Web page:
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Computer processing of scientific images of artworks—using algorithms from engineering applications—has advanced rapidly over the past decade. These tools have allowed researchers to more clearly identify authenticity and dating, while also shedding light on artists’ original intentions. Richard Johnson, the Geoffrey S.M. Hedrick Senior Professor in the School of Electrical and Computer Engineering at Cornell University, and Paul Messier, the Pritzker Director of the Institute for the Preservation of Cultural Heritage Lens Media Lab at Yale University, will discuss their groundbreaking collaborative work that combines expertise from the worlds of signal processing and art conservation.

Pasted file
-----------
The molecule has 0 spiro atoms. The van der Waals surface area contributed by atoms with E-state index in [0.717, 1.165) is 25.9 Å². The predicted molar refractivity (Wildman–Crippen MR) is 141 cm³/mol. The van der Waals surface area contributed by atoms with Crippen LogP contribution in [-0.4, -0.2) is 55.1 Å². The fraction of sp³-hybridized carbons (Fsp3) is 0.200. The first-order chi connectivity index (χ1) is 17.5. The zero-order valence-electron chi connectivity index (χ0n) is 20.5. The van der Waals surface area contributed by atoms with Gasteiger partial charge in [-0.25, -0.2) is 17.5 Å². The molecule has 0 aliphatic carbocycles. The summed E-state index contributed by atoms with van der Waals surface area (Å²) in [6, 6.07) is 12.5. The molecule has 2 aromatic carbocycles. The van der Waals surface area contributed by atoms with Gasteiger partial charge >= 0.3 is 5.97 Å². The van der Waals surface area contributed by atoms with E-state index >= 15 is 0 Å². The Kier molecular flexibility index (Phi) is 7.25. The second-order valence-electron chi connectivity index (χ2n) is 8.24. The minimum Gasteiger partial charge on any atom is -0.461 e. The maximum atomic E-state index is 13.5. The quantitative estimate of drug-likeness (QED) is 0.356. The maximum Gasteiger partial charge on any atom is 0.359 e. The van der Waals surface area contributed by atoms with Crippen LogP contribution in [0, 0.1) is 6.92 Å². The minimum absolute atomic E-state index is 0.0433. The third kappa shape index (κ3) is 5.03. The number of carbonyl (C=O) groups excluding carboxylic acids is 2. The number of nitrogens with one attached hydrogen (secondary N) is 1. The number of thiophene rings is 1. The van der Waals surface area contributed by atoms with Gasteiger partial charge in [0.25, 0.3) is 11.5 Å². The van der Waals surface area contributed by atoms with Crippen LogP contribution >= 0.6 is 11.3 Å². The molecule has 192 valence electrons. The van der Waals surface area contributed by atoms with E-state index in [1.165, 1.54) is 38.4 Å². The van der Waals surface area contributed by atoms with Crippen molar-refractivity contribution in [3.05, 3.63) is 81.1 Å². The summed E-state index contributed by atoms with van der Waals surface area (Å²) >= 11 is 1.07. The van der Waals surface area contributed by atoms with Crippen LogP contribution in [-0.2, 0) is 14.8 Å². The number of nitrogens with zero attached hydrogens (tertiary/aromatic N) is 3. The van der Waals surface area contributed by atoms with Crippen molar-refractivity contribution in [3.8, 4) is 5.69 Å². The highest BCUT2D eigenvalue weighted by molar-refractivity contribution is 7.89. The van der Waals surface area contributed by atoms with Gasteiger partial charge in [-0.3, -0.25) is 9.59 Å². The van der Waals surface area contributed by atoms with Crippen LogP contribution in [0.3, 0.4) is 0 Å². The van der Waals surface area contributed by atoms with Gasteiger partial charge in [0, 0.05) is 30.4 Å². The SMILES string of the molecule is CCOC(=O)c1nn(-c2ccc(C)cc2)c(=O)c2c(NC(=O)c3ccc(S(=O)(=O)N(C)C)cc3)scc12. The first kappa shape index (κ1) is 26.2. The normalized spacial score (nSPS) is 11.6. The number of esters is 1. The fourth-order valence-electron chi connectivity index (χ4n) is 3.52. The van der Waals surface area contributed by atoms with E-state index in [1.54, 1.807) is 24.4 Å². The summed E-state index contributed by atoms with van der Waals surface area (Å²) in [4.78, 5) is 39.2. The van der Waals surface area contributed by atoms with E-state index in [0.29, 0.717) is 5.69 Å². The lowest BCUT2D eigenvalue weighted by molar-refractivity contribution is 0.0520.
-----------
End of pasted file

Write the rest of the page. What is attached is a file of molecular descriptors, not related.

Johnson introduces a range of applications based on matching manufactured patterns in art supports, including those of canvases used by van Gogh and Vermeer, as well as the laid paper for Rembrandt’s etchings. Messier demonstrates how this work is put into practice in his pursuit to characterize the “genome” of twentieth-century photography.
Part of the Lunder Conservation Center program series at the Smithsonian American Art Museum.